Plant breeding is the process of changing the genetics of plants with the objective to produce desired characteristics.
The earliest plant breeding techniques involved simply selecting plants with desirable characteristics for propagation. Later it was found that deliberate hybridization could be used to quicker develop new plant types. The work of Gregor Mendel was important to provide understanding of the ways plant characteristics are inherited. These techniques of crossing and selecting plants are still used by plant breeders world-wide.
More recently more complex molecular techniques have become available that can speed up the process of changing the genetics of a plant. Not everybody agrees on the advantages and disadvantages of genetically modified organisms (GMO).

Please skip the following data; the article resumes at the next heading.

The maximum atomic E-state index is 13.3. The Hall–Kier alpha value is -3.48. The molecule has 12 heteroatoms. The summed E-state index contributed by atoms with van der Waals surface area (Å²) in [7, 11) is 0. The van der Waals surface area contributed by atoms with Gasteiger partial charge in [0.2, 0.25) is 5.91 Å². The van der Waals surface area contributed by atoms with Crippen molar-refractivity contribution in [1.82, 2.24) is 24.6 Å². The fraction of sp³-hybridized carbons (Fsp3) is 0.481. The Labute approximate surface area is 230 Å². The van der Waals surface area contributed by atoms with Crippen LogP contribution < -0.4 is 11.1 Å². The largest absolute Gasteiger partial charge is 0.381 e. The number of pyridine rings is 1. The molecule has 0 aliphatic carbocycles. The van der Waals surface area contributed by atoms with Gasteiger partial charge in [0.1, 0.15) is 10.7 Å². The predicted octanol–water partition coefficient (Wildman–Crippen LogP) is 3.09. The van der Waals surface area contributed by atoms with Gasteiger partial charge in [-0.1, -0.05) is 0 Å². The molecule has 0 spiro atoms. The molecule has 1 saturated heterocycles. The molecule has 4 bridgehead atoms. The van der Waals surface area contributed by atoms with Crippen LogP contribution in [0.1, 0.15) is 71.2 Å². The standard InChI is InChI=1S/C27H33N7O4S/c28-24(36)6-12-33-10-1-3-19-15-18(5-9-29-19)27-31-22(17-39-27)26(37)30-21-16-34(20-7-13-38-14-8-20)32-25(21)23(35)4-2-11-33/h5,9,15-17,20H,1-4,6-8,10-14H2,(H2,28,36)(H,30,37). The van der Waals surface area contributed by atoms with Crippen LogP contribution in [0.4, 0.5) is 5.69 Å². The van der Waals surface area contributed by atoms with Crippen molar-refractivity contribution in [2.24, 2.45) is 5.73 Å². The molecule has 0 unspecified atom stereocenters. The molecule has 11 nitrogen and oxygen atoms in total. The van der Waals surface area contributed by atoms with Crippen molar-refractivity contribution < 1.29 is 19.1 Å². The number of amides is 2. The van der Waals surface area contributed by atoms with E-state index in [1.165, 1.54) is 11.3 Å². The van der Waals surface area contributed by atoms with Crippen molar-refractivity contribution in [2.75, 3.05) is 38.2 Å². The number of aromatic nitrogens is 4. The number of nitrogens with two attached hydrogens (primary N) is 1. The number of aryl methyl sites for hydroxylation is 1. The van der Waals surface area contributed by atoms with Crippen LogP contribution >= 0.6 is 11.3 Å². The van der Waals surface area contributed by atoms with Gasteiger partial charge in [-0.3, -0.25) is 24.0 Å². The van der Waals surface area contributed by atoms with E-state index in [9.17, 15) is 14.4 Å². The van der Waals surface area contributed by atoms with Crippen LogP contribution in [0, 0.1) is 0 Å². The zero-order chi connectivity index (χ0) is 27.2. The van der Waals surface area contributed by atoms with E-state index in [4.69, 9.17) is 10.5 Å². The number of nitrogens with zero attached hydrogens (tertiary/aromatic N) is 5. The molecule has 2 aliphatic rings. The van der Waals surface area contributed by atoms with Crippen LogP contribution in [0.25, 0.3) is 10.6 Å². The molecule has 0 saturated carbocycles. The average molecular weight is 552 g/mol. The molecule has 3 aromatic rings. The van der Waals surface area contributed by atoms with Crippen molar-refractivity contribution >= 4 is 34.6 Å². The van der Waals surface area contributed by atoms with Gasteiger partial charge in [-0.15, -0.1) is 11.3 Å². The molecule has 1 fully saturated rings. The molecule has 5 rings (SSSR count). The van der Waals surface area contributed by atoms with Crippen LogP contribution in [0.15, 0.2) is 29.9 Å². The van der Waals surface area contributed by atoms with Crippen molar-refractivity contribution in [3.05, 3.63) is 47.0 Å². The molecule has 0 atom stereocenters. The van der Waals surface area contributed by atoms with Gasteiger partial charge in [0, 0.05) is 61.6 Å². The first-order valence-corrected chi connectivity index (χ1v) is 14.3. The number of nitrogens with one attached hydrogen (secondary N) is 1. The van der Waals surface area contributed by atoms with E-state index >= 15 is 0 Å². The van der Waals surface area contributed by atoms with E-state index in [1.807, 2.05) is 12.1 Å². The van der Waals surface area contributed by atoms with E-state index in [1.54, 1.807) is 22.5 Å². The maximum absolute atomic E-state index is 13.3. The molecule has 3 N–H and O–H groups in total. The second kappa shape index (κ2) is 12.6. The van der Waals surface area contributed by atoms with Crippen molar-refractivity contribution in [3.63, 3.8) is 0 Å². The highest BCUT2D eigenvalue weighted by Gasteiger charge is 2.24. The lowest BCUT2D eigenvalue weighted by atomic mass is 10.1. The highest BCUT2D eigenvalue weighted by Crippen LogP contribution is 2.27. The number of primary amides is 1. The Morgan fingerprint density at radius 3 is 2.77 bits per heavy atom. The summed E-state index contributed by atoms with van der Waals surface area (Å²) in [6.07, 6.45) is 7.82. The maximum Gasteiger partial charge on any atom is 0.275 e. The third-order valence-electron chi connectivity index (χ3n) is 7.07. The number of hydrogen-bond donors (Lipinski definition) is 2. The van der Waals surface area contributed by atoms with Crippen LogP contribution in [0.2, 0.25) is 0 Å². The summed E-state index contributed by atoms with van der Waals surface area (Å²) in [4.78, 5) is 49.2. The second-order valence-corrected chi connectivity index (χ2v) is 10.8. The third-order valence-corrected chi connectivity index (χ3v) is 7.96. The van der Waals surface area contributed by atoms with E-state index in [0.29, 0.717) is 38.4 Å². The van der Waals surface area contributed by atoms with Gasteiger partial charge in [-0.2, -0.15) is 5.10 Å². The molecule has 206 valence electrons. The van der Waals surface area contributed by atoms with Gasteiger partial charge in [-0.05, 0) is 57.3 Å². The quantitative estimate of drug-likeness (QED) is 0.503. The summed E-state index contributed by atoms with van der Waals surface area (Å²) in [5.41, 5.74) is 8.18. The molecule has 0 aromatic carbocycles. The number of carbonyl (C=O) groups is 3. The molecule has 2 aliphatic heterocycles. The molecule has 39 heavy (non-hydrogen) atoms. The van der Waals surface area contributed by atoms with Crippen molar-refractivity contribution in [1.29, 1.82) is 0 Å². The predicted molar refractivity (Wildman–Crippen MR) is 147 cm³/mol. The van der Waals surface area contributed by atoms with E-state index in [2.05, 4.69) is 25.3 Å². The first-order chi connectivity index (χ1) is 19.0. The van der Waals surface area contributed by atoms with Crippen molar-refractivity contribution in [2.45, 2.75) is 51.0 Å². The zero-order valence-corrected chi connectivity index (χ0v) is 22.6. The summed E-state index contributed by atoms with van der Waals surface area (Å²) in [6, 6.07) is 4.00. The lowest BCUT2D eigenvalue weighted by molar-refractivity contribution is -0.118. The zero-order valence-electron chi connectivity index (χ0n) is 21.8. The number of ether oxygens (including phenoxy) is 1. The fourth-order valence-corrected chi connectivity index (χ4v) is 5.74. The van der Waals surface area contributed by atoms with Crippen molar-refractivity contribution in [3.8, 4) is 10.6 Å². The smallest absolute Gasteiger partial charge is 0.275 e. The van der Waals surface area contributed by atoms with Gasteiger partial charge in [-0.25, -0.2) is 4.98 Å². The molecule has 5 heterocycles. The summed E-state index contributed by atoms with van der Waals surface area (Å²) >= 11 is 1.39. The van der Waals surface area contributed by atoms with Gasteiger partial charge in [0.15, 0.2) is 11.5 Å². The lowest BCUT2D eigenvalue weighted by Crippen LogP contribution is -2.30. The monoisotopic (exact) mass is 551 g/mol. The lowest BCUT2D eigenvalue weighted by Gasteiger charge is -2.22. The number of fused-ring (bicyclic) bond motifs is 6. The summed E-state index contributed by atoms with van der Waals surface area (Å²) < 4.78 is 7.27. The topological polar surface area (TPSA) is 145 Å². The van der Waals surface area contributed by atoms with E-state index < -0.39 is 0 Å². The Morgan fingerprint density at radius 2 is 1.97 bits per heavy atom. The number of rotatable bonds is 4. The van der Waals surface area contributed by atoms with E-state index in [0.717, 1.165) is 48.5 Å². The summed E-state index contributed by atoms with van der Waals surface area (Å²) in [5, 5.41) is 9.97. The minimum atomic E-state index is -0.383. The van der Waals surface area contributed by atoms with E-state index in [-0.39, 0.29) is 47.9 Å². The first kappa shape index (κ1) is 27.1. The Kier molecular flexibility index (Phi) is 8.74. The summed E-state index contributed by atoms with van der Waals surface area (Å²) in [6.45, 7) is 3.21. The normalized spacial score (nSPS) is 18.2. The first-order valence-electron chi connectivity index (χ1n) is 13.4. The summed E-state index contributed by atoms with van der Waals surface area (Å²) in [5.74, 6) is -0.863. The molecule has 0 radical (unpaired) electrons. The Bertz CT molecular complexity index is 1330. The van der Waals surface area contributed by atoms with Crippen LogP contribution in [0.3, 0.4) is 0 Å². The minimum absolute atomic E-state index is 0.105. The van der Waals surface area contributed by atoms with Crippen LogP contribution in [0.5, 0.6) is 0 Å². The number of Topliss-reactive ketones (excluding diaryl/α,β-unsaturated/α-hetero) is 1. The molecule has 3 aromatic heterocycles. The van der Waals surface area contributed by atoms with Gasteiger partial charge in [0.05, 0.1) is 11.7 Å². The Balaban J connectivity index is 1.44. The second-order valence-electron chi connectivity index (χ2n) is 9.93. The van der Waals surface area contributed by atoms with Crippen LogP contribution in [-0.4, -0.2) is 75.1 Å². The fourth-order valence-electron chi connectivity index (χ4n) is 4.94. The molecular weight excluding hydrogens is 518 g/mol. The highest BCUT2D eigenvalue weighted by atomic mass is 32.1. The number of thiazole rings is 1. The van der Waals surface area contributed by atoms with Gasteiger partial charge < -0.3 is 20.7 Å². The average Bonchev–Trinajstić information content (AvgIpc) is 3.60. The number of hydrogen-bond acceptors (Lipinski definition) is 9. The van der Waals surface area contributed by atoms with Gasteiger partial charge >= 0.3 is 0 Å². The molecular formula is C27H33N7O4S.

Plant breeders may have many different reasons for breeding new crops. Characteristics such as plant size, color and taste are manipulated to develop valuable new varieties (cultivars) with higher production. Other objectives of plant breeders involve breeding for pest or disease resistance or for tolerance to certain environment conditions (heat, cold, drought, salinity, flooding, etc.).
The history of plant breeding goes back over 10,000 years when the first farmers started the domestication of agricultural plants. The oldest domesticated crops were grown in the Fertile Crescent of Western Asia, and include emmer wheat, einkorn wheat, barley, peas, lentils, bitter vetch, chick peas and flax.